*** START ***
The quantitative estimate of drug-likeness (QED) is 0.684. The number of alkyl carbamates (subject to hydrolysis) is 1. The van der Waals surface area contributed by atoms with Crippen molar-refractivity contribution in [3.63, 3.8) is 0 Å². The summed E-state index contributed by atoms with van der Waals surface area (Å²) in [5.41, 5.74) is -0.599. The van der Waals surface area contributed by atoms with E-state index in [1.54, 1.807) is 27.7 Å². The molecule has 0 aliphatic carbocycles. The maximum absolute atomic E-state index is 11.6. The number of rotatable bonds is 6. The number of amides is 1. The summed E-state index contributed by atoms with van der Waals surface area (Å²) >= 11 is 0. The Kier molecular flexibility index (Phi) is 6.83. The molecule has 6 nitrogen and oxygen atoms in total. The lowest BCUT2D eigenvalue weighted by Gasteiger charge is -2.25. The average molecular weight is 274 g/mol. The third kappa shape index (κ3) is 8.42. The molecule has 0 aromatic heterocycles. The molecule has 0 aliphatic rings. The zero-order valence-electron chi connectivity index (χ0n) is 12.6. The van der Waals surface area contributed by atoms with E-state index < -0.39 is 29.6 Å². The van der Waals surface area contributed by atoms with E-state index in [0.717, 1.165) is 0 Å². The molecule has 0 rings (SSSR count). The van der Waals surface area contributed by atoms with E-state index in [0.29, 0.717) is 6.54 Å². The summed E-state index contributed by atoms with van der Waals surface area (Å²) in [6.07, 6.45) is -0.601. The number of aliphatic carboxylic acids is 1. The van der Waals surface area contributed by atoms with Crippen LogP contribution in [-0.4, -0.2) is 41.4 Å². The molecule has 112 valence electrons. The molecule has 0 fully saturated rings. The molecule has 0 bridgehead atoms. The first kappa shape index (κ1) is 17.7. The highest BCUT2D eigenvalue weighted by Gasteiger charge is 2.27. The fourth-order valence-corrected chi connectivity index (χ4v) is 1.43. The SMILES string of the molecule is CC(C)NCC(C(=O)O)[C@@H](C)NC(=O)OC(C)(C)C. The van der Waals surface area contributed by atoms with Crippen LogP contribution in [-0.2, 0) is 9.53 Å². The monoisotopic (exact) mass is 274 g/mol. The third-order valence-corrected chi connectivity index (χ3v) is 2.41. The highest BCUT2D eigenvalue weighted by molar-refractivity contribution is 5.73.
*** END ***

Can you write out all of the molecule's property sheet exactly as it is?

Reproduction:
The quantitative estimate of drug-likeness (QED) is 0.684. The number of alkyl carbamates (subject to hydrolysis) is 1. The van der Waals surface area contributed by atoms with Crippen molar-refractivity contribution in [3.63, 3.8) is 0 Å². The summed E-state index contributed by atoms with van der Waals surface area (Å²) in [5.41, 5.74) is -0.599. The van der Waals surface area contributed by atoms with E-state index in [1.54, 1.807) is 27.7 Å². The molecule has 0 aliphatic carbocycles. The maximum absolute atomic E-state index is 11.6. The number of rotatable bonds is 6. The number of amides is 1. The summed E-state index contributed by atoms with van der Waals surface area (Å²) >= 11 is 0. The Kier molecular flexibility index (Phi) is 6.83. The molecule has 6 nitrogen and oxygen atoms in total. The lowest BCUT2D eigenvalue weighted by Gasteiger charge is -2.25. The average molecular weight is 274 g/mol. The third kappa shape index (κ3) is 8.42. The molecule has 0 aromatic heterocycles. The molecule has 0 aliphatic rings. The zero-order valence-electron chi connectivity index (χ0n) is 12.6. The van der Waals surface area contributed by atoms with E-state index < -0.39 is 29.6 Å². The van der Waals surface area contributed by atoms with E-state index in [0.717, 1.165) is 0 Å². The molecule has 0 rings (SSSR count). The van der Waals surface area contributed by atoms with E-state index in [0.29, 0.717) is 6.54 Å². The summed E-state index contributed by atoms with van der Waals surface area (Å²) in [6.07, 6.45) is -0.601. The number of aliphatic carboxylic acids is 1. The van der Waals surface area contributed by atoms with Crippen LogP contribution in [-0.4, -0.2) is 41.4 Å². The molecule has 112 valence electrons. The molecule has 0 fully saturated rings. The molecule has 0 bridgehead atoms. The first kappa shape index (κ1) is 17.7. The highest BCUT2D eigenvalue weighted by Gasteiger charge is 2.27. The fourth-order valence-corrected chi connectivity index (χ4v) is 1.43. The SMILES string of the molecule is CC(C)NCC(C(=O)O)[C@@H](C)NC(=O)OC(C)(C)C. The van der Waals surface area contributed by atoms with Crippen LogP contribution in [-0.2, 0) is 9.53 Å². The monoisotopic (exact) mass is 274 g/mol. The third-order valence-corrected chi connectivity index (χ3v) is 2.41. The highest BCUT2D eigenvalue weighted by molar-refractivity contribution is 5.73.